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Effect of Qigong on Negative Emotions

This meta-analysis and systematic review evaluated 14 studies which examined the effects of Tai Chi Chuan on negative emotions in both younger adults and older adults.

According to the World Health Organization, approximately 8% of the population is affected by depression and/or anxiety, and it is one of the leading causes of mortality and disability across the lifespan.

Tai Chi Chuan is an evidence based prevention strategy that may offer both physical and psychological benefit, is low cost, and is non-pharmacological- therefore no medication side-effects.

Study intervention periods lasted from 12 weeks to 18 months, and included 1285 participants (Tai Chi 645, Control 640).

Not only did the authors find that Tai Chi Chuan could decrease depression and anxiety in those affected, but they also found a strong likelihood that the practice of Tai Chi Chuan could prevent depression and anxiety of seemingly healthy individuals.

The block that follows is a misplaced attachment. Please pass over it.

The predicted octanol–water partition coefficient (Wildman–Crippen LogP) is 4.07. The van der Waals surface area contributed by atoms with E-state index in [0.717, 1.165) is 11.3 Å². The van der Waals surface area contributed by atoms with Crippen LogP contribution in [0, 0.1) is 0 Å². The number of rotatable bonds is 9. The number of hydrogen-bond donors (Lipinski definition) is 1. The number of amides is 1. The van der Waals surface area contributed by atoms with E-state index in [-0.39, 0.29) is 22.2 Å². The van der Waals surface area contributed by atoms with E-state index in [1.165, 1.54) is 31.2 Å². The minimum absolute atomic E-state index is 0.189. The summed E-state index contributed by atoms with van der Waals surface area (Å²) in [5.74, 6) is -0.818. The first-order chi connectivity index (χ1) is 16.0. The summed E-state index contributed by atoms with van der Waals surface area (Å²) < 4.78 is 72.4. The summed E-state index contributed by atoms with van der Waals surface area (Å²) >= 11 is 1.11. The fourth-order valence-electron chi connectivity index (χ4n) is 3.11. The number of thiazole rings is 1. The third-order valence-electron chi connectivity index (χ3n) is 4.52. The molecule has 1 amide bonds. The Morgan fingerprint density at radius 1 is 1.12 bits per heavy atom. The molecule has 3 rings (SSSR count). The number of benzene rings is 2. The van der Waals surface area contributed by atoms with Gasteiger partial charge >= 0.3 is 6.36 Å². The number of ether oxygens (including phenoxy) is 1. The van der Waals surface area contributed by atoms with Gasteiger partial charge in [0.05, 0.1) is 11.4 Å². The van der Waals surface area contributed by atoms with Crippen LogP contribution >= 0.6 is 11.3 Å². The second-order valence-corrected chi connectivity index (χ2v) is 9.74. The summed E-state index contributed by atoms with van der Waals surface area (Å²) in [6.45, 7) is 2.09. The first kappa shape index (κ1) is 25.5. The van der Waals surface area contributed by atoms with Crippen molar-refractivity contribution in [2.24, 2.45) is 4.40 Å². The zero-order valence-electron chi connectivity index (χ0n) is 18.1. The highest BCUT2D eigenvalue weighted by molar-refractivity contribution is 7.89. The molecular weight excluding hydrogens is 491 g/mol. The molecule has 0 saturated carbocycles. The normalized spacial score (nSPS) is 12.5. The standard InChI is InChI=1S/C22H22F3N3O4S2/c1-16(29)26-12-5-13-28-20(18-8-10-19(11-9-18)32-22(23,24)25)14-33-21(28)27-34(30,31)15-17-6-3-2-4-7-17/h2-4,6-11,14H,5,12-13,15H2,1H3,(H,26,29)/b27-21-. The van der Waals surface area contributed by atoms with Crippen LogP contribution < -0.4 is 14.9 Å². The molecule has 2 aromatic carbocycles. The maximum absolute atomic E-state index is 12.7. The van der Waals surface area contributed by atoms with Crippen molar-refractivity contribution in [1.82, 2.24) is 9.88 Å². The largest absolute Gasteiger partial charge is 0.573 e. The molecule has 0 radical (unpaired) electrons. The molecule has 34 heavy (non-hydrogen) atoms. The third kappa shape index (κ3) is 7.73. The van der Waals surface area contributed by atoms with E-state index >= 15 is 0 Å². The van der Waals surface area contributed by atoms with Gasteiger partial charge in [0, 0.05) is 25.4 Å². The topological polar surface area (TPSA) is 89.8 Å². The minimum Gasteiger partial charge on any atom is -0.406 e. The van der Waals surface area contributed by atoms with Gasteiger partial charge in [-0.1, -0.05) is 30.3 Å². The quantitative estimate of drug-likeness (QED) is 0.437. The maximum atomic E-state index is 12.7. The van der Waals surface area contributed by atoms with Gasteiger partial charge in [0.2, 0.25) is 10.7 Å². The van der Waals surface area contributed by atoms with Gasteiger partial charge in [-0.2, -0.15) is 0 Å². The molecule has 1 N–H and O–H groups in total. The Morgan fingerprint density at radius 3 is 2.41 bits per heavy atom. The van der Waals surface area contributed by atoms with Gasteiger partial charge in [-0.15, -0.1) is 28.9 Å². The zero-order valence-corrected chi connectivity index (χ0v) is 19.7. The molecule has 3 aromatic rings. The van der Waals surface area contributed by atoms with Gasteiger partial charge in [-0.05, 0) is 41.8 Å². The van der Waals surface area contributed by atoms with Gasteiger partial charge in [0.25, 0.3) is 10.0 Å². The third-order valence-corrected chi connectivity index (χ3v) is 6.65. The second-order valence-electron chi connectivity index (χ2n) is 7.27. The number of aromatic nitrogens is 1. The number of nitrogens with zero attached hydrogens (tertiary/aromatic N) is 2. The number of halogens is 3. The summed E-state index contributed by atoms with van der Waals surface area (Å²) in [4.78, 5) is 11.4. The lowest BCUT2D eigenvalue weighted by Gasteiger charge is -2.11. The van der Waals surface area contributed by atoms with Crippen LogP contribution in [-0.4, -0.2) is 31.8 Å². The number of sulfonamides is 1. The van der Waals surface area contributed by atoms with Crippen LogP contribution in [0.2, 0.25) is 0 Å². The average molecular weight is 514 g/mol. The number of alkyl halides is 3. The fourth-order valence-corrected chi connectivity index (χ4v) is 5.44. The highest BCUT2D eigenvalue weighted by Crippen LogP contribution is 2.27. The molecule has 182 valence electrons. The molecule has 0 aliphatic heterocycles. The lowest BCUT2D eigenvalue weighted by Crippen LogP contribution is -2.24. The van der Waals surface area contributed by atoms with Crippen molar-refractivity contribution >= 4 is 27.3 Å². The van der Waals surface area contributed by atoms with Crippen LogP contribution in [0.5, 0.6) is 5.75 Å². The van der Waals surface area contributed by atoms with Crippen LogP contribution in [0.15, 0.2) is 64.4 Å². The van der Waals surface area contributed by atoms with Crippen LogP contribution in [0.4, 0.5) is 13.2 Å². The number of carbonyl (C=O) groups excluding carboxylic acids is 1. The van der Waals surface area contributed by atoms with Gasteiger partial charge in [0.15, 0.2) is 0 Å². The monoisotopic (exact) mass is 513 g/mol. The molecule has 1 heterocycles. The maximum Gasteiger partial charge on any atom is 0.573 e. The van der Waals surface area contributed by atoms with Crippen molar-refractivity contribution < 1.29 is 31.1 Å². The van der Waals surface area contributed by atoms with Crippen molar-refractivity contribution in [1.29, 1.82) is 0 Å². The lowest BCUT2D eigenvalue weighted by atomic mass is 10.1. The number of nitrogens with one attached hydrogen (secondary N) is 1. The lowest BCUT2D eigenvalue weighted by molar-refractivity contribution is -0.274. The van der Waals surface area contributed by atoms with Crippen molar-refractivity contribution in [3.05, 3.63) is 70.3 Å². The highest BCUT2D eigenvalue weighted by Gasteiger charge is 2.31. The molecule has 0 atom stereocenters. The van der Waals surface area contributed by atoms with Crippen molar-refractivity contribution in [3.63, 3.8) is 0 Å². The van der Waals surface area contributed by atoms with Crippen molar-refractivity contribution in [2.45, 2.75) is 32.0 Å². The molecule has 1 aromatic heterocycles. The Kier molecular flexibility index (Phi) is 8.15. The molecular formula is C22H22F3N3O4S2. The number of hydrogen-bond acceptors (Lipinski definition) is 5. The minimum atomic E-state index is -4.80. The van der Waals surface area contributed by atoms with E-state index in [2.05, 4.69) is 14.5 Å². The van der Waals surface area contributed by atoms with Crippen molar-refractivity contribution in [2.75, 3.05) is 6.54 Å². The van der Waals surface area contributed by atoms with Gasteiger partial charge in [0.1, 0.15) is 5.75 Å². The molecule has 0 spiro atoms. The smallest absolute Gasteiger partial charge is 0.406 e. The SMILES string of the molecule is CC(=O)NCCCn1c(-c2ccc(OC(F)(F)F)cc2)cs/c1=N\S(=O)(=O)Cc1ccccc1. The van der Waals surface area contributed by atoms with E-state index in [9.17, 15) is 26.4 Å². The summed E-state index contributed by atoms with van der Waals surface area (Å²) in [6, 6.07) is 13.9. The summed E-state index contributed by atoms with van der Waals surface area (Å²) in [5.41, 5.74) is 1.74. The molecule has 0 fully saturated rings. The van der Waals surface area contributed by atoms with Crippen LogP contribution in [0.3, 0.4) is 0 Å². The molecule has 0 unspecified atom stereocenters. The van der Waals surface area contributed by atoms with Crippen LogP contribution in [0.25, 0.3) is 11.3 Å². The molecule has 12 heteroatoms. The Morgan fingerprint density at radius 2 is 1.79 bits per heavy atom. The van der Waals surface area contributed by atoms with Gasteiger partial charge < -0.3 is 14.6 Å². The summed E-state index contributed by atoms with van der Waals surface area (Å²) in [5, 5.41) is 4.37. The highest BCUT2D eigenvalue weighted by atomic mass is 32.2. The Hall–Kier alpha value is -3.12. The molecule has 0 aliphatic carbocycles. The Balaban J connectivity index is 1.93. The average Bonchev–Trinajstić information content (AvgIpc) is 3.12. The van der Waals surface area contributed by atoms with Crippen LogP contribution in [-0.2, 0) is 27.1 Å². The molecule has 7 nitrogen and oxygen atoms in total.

The authors attributed this significant effect to the meditative components of practice. The authors concluded that Tai Chi Chuan could be considered a worthy complementary non-pharmacological resource for depression and anxiety, which has great implications for the prevention of emotional disorders and mental health promotion.

More large scale trials would be needed to further support this claim.

The Effect of Tai Chi Chuan on Negative Emotions in Non-Clinical Populations: AMeta-Analysis and Systematic Review.

Zhang S, Zou L, Chen LZ, Yao Y, Loprinzi PD, Siu PM, Wei GX.Int J Environ Res Public Health. 2019 Aug 21;16(17).


Tai Chi Chuan (TCC) as a typical mind-body practice has been investigated for its preventive role on negative emotions and has demonstrated its efficacy in healthy populations. However, the results are not consistent. We performed a meta-analysis and systematically evaluated the effect of TCC on selected negative emotions (i.e., anxiety and depression).

Fourteen experimental studies from three English-and two Chinese-language databases were evaluated.

The results showed that the positive effects of TCC on negative emotions were moderately to largely significant. In addition, although TCC significantly improved negative emotions in both the young adults and the older adults, old adults benefited more from TCC than young adults.

These findings suggest that TCC is a worthy complementary non-pharmacological resource towards depression and anxiety and, thus, has great implications for the public health domain.